Would you board an unmanned airliner?

Have you ever had a panic attack duringairplane flight time? Those who have visited will tell you that it is sad. There are many reasons on board that cause people to panic. Some of them - completely irrationally - begin to think about the condition of the pilots. Are they tired? Tense? Do they pay enough attention to all the little things? Self-driving trains and cars are already with us. But how soon will unmanned aircraft appear? The biggest problem can be getting passengers to board.

Will these people feel even a little better if we get rid of the pilots at all?

All technologies are already in place - drones are alreadyHow many years. The army uses unmanned aerial vehicles the size of small aircraft to conduct combat operations, where they are controlled remotely or fly along a pre-designated route. Even helicopters can be unmanned, like the K-MAX, which is as large as a regular helicopter and is capable of delivering cargo with high accuracy to dangerous places.

Aircraft crashes are rare today, butwhen they happen, figuring out why this is all is getting harder and harder, says Tim Robinson, editor-in-chief of the Royal Aerospace Aerospace magazine. That is why investigations often focus on “human factors” and try to expose psychological and physiological problems as a possible cause.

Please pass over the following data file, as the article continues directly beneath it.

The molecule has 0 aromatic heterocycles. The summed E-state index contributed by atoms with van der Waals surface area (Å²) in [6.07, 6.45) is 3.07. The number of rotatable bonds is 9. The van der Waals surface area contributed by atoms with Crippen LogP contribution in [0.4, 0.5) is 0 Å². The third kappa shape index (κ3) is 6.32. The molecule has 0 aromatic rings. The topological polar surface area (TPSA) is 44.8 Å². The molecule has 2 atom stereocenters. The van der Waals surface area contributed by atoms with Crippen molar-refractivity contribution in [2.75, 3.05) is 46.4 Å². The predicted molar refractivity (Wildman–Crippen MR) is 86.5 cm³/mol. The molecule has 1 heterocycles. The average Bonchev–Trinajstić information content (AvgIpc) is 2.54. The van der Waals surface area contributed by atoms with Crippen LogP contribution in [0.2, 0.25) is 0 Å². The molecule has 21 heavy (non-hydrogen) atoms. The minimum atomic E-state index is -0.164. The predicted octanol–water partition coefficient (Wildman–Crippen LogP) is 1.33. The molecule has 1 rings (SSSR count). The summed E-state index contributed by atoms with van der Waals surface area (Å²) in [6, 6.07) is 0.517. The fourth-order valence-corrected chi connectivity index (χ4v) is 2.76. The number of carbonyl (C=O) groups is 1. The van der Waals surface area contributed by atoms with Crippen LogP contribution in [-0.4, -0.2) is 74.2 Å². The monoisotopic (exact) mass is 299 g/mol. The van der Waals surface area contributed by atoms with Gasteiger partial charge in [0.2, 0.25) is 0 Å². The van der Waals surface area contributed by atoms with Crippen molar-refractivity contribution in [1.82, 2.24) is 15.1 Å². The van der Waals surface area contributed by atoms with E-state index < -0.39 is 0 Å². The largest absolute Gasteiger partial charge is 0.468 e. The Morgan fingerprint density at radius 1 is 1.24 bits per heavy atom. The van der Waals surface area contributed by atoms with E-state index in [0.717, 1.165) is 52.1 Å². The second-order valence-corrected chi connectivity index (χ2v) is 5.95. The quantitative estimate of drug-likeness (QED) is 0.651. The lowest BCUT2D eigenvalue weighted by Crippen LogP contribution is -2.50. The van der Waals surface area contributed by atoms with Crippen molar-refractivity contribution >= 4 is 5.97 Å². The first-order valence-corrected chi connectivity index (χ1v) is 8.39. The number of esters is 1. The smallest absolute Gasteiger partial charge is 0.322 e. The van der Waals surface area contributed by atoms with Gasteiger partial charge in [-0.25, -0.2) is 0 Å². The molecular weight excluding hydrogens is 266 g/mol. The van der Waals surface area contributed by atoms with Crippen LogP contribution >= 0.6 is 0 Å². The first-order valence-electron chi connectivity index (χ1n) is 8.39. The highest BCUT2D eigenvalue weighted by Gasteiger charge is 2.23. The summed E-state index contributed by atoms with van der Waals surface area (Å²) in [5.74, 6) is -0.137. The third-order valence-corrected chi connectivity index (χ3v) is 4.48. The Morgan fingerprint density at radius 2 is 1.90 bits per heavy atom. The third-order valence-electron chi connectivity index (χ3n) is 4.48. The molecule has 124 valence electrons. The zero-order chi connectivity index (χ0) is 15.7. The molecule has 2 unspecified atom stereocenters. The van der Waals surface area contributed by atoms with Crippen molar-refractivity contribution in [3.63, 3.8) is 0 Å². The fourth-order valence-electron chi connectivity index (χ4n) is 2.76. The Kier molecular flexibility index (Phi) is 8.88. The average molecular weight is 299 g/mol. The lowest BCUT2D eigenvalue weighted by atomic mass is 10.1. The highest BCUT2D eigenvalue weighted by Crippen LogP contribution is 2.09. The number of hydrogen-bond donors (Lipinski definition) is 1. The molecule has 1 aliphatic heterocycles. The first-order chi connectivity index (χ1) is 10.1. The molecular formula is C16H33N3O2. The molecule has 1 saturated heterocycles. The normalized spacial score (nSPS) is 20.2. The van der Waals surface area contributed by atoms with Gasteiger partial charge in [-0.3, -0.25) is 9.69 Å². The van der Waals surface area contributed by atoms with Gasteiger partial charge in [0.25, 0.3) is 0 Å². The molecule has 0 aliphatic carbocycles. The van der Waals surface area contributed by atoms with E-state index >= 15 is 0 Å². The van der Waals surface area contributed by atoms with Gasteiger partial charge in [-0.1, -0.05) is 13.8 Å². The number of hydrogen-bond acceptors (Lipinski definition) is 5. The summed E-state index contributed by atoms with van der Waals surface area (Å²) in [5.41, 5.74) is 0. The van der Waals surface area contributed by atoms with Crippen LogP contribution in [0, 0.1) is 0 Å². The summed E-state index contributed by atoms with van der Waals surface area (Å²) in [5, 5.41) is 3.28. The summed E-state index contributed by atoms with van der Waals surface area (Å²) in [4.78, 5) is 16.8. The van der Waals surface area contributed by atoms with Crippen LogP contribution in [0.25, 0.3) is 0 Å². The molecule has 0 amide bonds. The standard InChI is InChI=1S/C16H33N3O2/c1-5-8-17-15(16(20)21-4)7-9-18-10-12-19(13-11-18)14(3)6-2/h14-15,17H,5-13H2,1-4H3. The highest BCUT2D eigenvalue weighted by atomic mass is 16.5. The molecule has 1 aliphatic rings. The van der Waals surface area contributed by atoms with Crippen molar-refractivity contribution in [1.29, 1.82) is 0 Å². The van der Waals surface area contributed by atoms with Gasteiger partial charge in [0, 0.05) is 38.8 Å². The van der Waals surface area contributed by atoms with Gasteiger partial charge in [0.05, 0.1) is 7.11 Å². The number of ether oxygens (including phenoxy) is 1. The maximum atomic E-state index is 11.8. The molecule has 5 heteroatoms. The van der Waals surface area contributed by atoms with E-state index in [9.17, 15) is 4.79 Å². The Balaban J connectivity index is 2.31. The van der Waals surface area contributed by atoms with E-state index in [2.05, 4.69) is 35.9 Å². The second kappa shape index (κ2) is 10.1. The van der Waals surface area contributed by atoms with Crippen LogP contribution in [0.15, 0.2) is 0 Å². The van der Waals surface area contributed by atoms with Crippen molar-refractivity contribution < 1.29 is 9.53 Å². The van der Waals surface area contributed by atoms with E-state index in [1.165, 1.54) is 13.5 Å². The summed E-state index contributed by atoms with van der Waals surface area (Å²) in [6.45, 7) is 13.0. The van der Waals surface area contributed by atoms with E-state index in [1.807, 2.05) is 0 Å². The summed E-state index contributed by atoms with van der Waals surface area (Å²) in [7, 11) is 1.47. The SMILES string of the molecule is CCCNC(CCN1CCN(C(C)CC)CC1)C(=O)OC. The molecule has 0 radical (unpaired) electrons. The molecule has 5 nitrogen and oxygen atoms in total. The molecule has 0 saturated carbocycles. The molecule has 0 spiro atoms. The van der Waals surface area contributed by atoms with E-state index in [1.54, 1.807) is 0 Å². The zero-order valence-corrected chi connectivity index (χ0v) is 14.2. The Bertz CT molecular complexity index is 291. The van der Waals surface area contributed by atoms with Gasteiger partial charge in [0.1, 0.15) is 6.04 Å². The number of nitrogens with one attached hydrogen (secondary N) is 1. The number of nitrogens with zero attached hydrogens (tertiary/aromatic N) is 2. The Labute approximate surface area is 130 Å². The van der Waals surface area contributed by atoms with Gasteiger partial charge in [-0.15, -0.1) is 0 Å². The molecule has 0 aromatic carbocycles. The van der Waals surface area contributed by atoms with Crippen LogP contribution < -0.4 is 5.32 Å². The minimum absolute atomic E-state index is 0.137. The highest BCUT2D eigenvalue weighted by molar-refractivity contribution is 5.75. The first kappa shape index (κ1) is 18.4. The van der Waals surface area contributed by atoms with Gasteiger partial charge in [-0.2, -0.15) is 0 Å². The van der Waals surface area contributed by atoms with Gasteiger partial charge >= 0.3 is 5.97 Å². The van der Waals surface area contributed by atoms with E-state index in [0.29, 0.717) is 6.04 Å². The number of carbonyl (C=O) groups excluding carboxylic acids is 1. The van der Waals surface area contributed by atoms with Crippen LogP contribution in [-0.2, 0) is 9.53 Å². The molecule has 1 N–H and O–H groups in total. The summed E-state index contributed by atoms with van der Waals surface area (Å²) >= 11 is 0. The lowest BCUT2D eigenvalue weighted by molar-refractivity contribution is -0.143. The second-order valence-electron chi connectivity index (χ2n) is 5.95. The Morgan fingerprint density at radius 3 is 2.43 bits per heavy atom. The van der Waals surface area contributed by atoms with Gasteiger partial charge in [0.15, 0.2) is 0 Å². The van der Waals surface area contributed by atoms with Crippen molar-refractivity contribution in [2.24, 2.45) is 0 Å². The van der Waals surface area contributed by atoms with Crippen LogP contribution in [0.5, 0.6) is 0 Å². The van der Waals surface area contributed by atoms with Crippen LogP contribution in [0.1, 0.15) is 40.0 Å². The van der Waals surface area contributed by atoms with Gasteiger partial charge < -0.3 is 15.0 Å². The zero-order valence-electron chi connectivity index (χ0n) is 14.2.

"Therefore, if pilots rely on autopilot in95% of modern flights, why not automate the remaining 5% - takeoff and landing? - says Robinson. “Computers fly with ultra-precise repeating paths, they don’t fly drunk, they are tired, they are not distracted and they will be much better than human pilots in the future.”

He says that during the discussion of autonomousAircraft in society at the beginning of this year, in which pilots, engineers, scientists and airline representatives took part, the idea that “in forty years there will be no need for pilots” was supported by 60% of the participants.